This paper will discuss the topic of tax fraud. We will begin by introducing the basic concepts of tax fraud. Secondly, this paper will also delve into some of the laws that have been passed as punishment for those parties that decide to commit tax fraud. We will also highlight some of the more current examples of tax fraud that have been committed and the details that lead to the perpetrators being caught. Lastly we will discuss the role that criminal investigators have in the realm of tax fraud. Tax fraud can be stated simply as: willfully supplying fraudulent information on tax returns to the Internal Revenue Service (IRS).
As we know, no one is perfect and mistakes are made quite often, but the operative word in this definition is ‘willfully’. If an individual knowingly and willfully lies on their tax returns, particularly stated income, then tax fraud has been committed. On page 567 of our text it states, “Tax fraud can be committed against any governmental or other organization that collects taxes, including the federal government, state governments, local governments, or other taxing authorities. The types of tax frauds committed against all of these organizations are similar.
With this being said, as long as there have been taxes, there have been those who find ways to avoid paying them. The most commonly misstated part of a tax return is the amount of income reported. Since taxes due are based on the amount of income reported, it is easy to see how not reporting certain amounts of income would lower the tax liability. Another way to avoid paying taxes is to improperly claim deductions that are authorized. Some basic examples would be the lawn-care professional “forgets” to claim $15,000 of part-time summer landscaping work or the individual who falsely claims $10,000 of charitable contributions.
One thing to keep in mind is the difference between tax fraud, also known as tax evasion, and tax avoidance. As stated earlier, tax fraud/evasion is illegal; it is misstating information to any taxing authority. Tax avoidance, on the other hand, might help lower the tax liability, but it is done legally. Tax avoidance is when tax payers set up with financial affairs in such a way to limit their exposure to tax. This can be done by using charitable contributions, participating in an employer sponsored retirement plan, taking allowable credits, or even the use of tax shelters.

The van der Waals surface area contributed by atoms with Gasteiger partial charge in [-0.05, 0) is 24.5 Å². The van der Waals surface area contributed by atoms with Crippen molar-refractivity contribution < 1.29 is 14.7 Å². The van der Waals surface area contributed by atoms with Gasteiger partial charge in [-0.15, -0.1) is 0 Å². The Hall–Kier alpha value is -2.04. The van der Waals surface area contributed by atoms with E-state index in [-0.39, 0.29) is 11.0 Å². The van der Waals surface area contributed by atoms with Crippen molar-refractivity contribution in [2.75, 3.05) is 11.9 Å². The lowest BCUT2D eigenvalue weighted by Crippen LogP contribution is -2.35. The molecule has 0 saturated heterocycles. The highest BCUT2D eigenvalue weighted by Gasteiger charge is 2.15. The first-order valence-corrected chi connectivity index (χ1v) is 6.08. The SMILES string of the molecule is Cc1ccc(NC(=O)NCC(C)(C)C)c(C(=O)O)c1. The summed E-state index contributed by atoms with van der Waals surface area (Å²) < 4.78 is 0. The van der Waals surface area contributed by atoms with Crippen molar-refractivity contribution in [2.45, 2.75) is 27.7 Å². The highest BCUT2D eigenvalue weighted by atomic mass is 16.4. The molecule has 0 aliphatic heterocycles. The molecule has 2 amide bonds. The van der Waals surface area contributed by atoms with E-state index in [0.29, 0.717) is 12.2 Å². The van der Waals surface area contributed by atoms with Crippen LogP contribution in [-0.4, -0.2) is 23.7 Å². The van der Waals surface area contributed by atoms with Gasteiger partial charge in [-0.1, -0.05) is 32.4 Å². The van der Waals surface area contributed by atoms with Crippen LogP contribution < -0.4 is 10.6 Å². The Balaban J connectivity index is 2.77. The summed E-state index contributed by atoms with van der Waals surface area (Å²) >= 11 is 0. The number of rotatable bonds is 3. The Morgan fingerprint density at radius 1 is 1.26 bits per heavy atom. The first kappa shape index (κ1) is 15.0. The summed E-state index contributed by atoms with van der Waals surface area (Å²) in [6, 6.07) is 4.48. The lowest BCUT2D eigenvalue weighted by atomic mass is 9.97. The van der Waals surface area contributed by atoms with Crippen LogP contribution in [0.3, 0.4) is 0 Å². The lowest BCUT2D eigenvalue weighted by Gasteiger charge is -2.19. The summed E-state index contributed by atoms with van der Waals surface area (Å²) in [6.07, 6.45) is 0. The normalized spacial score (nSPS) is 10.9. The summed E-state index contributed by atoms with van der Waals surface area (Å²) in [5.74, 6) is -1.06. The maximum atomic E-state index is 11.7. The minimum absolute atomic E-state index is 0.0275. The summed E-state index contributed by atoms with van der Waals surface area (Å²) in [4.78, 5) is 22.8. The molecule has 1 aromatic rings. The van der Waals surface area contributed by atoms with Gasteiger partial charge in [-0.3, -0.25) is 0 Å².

Even though the concepts that differentiate between tax fraud and tax avoidance might seem clear in theory, they are far more difficult to see when dealing with high net worth individuals and companies, both seeking to pay as little tax as possible. There are many different kinds of fraud, tax fraud being one of them, and there are also many kinds of tax fraud in and of itself. To combat the many versions of tax fraud, there have to be laws and statutes aimed to give punishment to those parties that commit tax fraud. The first example of a law is for those individuals who attempt to evade taxes.
Evading taxes is a felony and comes with severe penalties. This comes with a penalty of no more than 5 years in prison and/or fined no more than $250,000 for an individual. Another law is for those individuals who willfully fail to collect or pay over tax. This also comes with a penalty of no more than 5 years imprisonment and/or a $250,000 fine for individuals. The third example is willfully failing to file a tax return, supply information, or pay a tax. This comes with a penalty of imprisonment of no more than one year and/or a $100,000 fine.
The next example is a law against interfering with the administration of Internal Revenue laws. This comes with a penalty of no more than 3 years imprisonment and/or a fine of $250,000 for individuals. The last example has to do with those tax evaders who conspire to commit offense or to defraud the United States. Again, this comes with a penalty of no more than 5 years in prison and/or $250,000 fine for individuals. Along with these examples, there are many more that can be listed. Current Fraud Schemes There have been many famous tax fraud cases over the years.
The ability of individuals to consistently find ingeniously creative ways of committing tax fraud, especially with the magnitude of rules and regulations concerning tax, is astounding. Every year there are thousands of instances of tax fraud schemes taking place, accounting for billions of dollars of lost revenues for the IRS. In 2011 alone, the IRS reported roughly 2 million potentially fraudulent tax returns out of over 145 million tax returns filed. (htt) In addition to highly sophisticated tax fraud schemes, sometimes very simple schemes are able to exist without interference.
Of the approximately 2 million fraudulent tax returns filed in 2011, identity theft accounted for about 450,000. (htt) In Tampa, FL for instance, identity theft for the purpose of filing fraudulent tax returns has become more and more prevalent. (htt1) Law enforcement bears witness to thousands of people annually in possession of ledgers, tax filings, lists of SSN’s and personal information, and refund debit cards. However, law states that it is not illegal to simply possess this information, only to use it.